By Kayleen Holder
After more than one property owner near the 2200th block of FM 463 reported multiple sheep and goat attacks, the Medina County Sheriff’s Office issued a statement to inform residents about the best way to respond if you do encounter a mountain lion as a precaution.
The advisory was issued to the News this past Thursday, March 16, however there are conflicting thoughts on the culprit of the attacks.
“On Saturday night or Sunday morning, one animal was killed, and the week before is when we had the report of multiple livestock killed,” said Deputy Chief Gilbert Rodriguez.
“One person reported that they a picture of a lion on security cameras, but we are still waiting on that footage before we’ll really know,” Rodriguez added. “In one of the cases we can see where the animal came in under the fence, and so we believe that at least one might have been a pack of dogs.”
Sheriff Randy Brown added, “It happened in the area of the Natalia bus barn. We issued the statement on Thursday about the best way to respond if you do see a lion, but the evidence that was left behind leads me to believe it may have been a pack of dogs, because usually a lion will kill just one, not several, and they only eat certain parts of the animal. If anyone has a picture, I’d like to see it.”
Sheriff Brown noted, there are indeed mountain lions in Medina County just like any rural area though.
“People say cats have moved into their area, and it’s just the opposite. Development has moved into the area where cats have always been. Especially up in northern Medina County where we see the big cats,” Sheriff Brown said.
In response to our post, one local resident Steven Moody posted good game cam footage captured way back in the 90’s of a lion running roaming the Calame Store area, which is not far from the site of the recent livestock killings.
Male mountain lions roam a range from 80-200 square miles, while females have a range up to 100 square miles according to experts at Texas Parks and Wildlife.
The advisory from Sheriff Randy Brown stated, “If you are found to be face-to-face or in close proximity to mountain lions/big cat, hold your ground or back away slowly. Continue facing the mountain lion and maintain eye contact. Speak in a loud voice, do all you can to appear larger; Stand upright, raise your arms, raise your walking stick, open your jacket. If you have small children or pets with you, try to pick them up without turning away or bending over. If the mountain lion/big cat appears to be hurt or wounded do not approach, call Medina County Sheriff’s Office.”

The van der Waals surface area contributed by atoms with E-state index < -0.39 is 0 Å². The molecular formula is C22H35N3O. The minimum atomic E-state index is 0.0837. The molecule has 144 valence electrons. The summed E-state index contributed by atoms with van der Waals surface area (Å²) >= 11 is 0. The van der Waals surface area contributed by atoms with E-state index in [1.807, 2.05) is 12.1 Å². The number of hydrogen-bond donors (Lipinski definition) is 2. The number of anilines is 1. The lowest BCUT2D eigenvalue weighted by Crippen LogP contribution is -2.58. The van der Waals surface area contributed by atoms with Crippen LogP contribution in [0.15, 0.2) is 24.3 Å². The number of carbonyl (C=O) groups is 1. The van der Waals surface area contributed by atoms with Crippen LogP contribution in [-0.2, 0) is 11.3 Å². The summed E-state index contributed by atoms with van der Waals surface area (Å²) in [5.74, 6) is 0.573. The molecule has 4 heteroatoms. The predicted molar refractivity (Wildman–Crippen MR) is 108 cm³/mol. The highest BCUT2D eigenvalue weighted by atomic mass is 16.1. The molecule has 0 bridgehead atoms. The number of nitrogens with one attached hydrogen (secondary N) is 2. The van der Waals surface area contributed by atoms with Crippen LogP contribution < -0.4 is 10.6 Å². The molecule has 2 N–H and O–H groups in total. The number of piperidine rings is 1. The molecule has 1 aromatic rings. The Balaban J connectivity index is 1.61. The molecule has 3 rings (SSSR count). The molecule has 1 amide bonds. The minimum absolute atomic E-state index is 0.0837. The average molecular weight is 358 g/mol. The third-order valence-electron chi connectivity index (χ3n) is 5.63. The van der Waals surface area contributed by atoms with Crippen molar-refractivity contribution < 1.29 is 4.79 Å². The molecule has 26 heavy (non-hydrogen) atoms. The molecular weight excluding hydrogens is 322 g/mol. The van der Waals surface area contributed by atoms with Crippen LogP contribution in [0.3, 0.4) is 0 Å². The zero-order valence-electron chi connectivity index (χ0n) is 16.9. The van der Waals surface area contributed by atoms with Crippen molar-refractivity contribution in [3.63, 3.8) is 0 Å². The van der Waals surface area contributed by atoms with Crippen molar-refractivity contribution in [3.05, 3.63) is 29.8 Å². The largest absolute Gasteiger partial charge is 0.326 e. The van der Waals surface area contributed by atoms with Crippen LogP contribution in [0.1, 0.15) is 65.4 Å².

The familiar and unforgettable scream of a Mountain Lion was also reported on the other side of Devine recently, between Devine and Moore near the weigh station area.
“It was about 3 weeks ago when I heard that awful sound. If you heard it once, you remember it forever. They say it’s like a woman screaming, and that’s exactly right,” said Mr. Toalson, who lives in that area.
“We had some cattle run through fences, and I was out late repairing fences when I heard it,” Toalson said. “It’s a very daunting sound. About 15 years ago, we had the same deal happen, where cattle had run through fences and we actually found a carcass that was buried that time way back then. They saw these lions run a big territory, and it always seems like we hear it around this time of year. We are pretty close to the San Miguel Creek so maybe it’s traveling along that territory.”
According to TPWD, it’s size (total length) ranges from about 6 1/2 feet in females to as much as 8 1/2 feet in males. Male cougars weigh between 100–150 pounds, and females weigh between 45–96 pounds. In the wild, cougars live about 10 to 11 years.
Texas Parks and Wildlife has a great guide showing what a lion track looks like in comparison to a dog or coyote in the Field Guide to Mountain Lions by Texas Department of Wildlife.
Ranchers experiencing livestock loss due to mountain lions or other predators may contact the USDA/APHIS/Texas Wildlife Damage Management Services at (210) 4725451, for assistance. Please also alert local authorities and feel free to contact us at The Devine News via Kayleen Holder on Facebook or by calling 830-665-2211.
By Kayleen Holder